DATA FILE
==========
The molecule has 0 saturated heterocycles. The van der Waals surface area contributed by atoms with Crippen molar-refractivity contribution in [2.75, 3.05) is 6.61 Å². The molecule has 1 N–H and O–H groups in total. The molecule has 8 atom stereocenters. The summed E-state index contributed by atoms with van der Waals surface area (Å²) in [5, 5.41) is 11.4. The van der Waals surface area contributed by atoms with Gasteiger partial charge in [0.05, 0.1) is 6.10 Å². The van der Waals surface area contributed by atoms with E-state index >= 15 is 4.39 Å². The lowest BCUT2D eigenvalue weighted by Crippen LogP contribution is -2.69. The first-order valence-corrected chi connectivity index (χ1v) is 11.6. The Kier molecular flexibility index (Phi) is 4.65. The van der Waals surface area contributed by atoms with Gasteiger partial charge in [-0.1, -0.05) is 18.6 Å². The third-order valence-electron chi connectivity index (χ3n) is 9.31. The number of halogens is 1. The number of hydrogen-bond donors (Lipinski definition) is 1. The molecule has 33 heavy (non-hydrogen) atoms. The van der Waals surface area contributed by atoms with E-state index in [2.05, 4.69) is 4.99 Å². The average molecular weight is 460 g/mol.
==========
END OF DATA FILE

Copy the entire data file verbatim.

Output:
The molecule has 0 saturated heterocycles. The van der Waals surface area contributed by atoms with Crippen molar-refractivity contribution in [2.75, 3.05) is 6.61 Å². The molecule has 1 N–H and O–H groups in total. The molecule has 8 atom stereocenters. The summed E-state index contributed by atoms with van der Waals surface area (Å²) in [5, 5.41) is 11.4. The van der Waals surface area contributed by atoms with Gasteiger partial charge in [0.05, 0.1) is 6.10 Å². The van der Waals surface area contributed by atoms with E-state index >= 15 is 4.39 Å². The lowest BCUT2D eigenvalue weighted by Crippen LogP contribution is -2.69. The first-order valence-corrected chi connectivity index (χ1v) is 11.6. The Kier molecular flexibility index (Phi) is 4.65. The van der Waals surface area contributed by atoms with Gasteiger partial charge in [-0.1, -0.05) is 18.6 Å². The third-order valence-electron chi connectivity index (χ3n) is 9.31. The number of halogens is 1. The number of hydrogen-bond donors (Lipinski definition) is 1. The molecule has 33 heavy (non-hydrogen) atoms. The van der Waals surface area contributed by atoms with E-state index in [2.05, 4.69) is 4.99 Å². The average molecular weight is 460 g/mol.